A Daily Round up of Formula One news, inside whispers, opinion and comment. Today,
Why I Disagree With Our Chief Editor
a counter argument to CUSTOMER CAR DECISION BRINGS SHAME ON F1’S GOVERNANCE by TJ13 Provocateur in Chief Fat Hippo
Yesterday our Editor In Chief Andrew Huntley-Jacobs wrote a ‘The End Is Nigh’ article about the devastating effect he believes the customer cars will have and I disagree with that notion. One effect it will have is that most likely a lot of people will lose their jobs. But that is merely the price we pay for not electing a Dear Leader and living in socialism. It is a grim reality of a market economy that people will be made redundant when the economic circumstances change.
Another effect will be, that it will be an economic game changer. The vision of surviving a season on 50 to 60 million quid will become a reality and those customer cars will probably be slower than the works offers, but not in the region of four to six seconds, like Manor at the moment. I’ve written extensively about that in my article 18 months ago.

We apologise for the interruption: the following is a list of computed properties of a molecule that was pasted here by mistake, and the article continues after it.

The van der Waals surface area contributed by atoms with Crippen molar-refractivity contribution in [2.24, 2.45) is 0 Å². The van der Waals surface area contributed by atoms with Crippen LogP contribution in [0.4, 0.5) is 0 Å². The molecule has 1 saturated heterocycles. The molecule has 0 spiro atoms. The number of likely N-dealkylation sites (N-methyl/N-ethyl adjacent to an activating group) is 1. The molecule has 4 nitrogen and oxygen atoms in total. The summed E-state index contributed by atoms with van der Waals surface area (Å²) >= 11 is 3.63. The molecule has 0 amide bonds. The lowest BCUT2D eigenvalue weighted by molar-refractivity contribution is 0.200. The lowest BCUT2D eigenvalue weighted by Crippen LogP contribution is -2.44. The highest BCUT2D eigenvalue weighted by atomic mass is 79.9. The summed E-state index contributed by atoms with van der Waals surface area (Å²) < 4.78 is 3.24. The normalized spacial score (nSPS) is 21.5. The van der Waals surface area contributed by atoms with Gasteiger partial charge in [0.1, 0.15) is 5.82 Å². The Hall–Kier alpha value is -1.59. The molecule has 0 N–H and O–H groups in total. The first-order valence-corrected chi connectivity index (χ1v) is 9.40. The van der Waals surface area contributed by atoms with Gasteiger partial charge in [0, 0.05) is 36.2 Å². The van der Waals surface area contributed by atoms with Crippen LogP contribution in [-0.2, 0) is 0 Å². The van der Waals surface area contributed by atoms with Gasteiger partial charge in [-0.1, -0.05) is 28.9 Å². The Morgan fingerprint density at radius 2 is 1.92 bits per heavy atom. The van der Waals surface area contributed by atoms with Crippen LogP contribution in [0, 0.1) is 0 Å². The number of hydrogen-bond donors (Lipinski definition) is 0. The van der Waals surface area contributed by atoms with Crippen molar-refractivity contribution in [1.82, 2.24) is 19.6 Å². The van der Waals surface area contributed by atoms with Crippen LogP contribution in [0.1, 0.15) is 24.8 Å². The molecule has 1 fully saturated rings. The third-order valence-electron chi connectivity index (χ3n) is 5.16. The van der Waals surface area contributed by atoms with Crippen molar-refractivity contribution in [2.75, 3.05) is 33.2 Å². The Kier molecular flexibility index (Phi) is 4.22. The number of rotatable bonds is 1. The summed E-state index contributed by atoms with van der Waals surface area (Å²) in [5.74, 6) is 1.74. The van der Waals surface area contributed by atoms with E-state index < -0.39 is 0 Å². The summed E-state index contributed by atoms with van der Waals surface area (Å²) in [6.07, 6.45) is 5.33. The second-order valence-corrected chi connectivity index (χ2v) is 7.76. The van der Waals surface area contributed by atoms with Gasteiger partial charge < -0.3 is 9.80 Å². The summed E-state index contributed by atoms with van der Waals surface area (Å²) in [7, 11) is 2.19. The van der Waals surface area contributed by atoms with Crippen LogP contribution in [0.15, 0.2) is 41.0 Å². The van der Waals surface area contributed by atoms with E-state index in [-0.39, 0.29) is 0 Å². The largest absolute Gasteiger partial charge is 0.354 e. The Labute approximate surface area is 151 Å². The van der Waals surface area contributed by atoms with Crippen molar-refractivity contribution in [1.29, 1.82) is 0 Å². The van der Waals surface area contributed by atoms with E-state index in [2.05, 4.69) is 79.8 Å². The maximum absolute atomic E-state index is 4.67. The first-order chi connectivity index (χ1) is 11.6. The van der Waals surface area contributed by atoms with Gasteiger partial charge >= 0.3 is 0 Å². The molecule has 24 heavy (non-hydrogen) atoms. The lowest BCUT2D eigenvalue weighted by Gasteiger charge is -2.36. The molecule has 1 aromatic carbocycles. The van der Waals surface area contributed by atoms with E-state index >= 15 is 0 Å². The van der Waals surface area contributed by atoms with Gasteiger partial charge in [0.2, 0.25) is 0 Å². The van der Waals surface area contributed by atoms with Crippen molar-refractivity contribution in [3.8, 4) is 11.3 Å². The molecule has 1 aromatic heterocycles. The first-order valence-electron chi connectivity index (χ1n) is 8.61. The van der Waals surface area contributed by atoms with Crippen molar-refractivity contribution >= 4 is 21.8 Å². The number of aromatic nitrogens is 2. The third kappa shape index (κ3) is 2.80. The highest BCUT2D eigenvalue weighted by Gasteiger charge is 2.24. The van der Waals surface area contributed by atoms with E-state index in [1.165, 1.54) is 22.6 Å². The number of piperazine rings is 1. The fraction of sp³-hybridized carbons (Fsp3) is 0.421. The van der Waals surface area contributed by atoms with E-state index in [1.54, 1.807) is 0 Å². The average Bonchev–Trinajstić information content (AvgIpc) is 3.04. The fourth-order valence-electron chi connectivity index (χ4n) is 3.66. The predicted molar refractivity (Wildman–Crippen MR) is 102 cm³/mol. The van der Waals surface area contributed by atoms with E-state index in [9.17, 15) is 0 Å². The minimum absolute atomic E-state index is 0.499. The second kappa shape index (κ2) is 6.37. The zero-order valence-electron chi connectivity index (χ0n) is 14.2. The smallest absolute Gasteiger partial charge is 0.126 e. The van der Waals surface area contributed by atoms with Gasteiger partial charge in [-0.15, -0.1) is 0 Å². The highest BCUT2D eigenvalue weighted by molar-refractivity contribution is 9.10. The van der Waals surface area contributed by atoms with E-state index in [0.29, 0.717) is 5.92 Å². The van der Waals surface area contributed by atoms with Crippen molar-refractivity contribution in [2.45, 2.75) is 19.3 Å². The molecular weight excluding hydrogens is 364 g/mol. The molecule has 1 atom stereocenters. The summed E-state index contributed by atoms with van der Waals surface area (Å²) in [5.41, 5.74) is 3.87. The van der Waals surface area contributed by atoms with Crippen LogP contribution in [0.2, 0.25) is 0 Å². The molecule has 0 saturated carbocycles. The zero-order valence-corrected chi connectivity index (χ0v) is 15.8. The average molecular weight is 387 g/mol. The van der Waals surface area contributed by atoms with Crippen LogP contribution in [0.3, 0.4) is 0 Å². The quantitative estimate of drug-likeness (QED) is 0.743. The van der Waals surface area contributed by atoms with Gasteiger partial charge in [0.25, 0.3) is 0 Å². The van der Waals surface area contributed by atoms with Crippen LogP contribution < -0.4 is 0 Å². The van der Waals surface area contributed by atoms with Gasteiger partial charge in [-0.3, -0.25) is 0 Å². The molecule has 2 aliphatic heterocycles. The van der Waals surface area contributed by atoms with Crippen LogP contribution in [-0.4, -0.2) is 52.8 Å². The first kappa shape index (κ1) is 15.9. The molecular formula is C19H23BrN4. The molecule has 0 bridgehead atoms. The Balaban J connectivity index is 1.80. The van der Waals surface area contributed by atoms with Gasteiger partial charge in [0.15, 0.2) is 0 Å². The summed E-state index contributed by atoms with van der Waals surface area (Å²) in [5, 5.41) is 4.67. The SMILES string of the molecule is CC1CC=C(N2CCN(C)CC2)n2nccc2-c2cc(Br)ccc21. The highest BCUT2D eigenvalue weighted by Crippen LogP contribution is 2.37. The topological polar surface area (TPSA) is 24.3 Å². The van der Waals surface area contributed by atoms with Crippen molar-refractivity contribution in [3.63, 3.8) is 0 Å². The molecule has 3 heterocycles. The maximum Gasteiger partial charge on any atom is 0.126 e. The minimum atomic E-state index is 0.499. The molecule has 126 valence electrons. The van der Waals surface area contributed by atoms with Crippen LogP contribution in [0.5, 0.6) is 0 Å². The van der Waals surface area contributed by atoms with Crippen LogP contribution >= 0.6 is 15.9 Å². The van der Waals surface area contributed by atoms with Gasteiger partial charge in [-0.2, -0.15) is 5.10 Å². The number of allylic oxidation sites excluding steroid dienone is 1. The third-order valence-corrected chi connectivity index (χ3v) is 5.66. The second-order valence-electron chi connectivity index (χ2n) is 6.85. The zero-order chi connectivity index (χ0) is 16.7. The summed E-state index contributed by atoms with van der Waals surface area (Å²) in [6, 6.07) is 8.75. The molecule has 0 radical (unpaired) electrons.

What our Chief Editor is rightly bemoaning is how that change came about – the big teams ganged up on the small teams in collusion with Ecclestone. But then his criticism is a moot point. Because a small elite calling the shots on the vast majority with only their own interests at heart is a daily reality – it’s called democracy. We delude ourselves into having a say in the form of elections, but everybody with half a brain knows that we don’t. Whomever we ‘elect’ into Downing Street Nr. 10, the Bundeskanzleramt or the White House, the result will roughly be the same. The decision to send German soldiers to war again was not made by the right-wingers – it was a coalition of the left-ish social democrats and the Green Party, which comes from the 1980’s peace movement.